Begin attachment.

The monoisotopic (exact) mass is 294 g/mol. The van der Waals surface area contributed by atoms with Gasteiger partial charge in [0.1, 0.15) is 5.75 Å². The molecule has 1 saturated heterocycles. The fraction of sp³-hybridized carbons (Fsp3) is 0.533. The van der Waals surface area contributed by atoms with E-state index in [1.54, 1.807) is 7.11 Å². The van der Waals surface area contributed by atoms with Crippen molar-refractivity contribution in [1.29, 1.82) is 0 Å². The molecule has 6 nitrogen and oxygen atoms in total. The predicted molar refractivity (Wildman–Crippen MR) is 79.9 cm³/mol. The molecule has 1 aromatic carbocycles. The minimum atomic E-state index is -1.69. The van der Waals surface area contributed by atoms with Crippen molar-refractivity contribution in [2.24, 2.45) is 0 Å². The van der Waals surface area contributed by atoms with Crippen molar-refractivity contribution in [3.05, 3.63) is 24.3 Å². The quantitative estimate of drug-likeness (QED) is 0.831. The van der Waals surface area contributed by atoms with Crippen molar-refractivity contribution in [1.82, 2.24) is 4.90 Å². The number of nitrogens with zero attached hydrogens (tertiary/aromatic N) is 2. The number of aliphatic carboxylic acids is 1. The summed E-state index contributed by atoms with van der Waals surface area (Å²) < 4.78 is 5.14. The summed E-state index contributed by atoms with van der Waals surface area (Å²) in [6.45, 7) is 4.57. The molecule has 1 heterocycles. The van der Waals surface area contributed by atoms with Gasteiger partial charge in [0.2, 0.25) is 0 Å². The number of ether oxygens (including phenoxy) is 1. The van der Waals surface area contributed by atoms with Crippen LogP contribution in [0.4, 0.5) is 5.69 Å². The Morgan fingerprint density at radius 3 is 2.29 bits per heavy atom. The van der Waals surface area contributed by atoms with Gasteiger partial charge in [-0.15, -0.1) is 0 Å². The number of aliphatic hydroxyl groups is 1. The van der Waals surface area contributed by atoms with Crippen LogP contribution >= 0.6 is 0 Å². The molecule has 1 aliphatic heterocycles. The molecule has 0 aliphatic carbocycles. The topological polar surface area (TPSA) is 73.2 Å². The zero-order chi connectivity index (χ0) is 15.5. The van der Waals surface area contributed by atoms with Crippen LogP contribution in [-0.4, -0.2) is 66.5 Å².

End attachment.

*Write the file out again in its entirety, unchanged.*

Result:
The monoisotopic (exact) mass is 294 g/mol. The van der Waals surface area contributed by atoms with Gasteiger partial charge in [0.1, 0.15) is 5.75 Å². The molecule has 1 saturated heterocycles. The fraction of sp³-hybridized carbons (Fsp3) is 0.533. The van der Waals surface area contributed by atoms with E-state index in [1.54, 1.807) is 7.11 Å². The van der Waals surface area contributed by atoms with Crippen molar-refractivity contribution in [1.29, 1.82) is 0 Å². The molecule has 6 nitrogen and oxygen atoms in total. The predicted molar refractivity (Wildman–Crippen MR) is 79.9 cm³/mol. The molecule has 1 aromatic carbocycles. The minimum atomic E-state index is -1.69. The van der Waals surface area contributed by atoms with Crippen molar-refractivity contribution in [2.24, 2.45) is 0 Å². The van der Waals surface area contributed by atoms with Crippen molar-refractivity contribution in [3.05, 3.63) is 24.3 Å². The quantitative estimate of drug-likeness (QED) is 0.831. The van der Waals surface area contributed by atoms with Crippen molar-refractivity contribution in [1.82, 2.24) is 4.90 Å². The number of nitrogens with zero attached hydrogens (tertiary/aromatic N) is 2. The number of aliphatic carboxylic acids is 1. The summed E-state index contributed by atoms with van der Waals surface area (Å²) < 4.78 is 5.14. The summed E-state index contributed by atoms with van der Waals surface area (Å²) in [6.45, 7) is 4.57. The molecule has 1 heterocycles. The van der Waals surface area contributed by atoms with Gasteiger partial charge in [0.2, 0.25) is 0 Å². The number of ether oxygens (including phenoxy) is 1. The van der Waals surface area contributed by atoms with Crippen LogP contribution in [0.4, 0.5) is 5.69 Å². The Morgan fingerprint density at radius 3 is 2.29 bits per heavy atom. The van der Waals surface area contributed by atoms with Gasteiger partial charge in [-0.15, -0.1) is 0 Å². The number of aliphatic hydroxyl groups is 1. The van der Waals surface area contributed by atoms with Crippen LogP contribution >= 0.6 is 0 Å². The molecule has 1 aliphatic heterocycles. The molecule has 0 aliphatic carbocycles. The topological polar surface area (TPSA) is 73.2 Å². The zero-order chi connectivity index (χ0) is 15.5. The van der Waals surface area contributed by atoms with Crippen LogP contribution in [-0.4, -0.2) is 66.5 Å².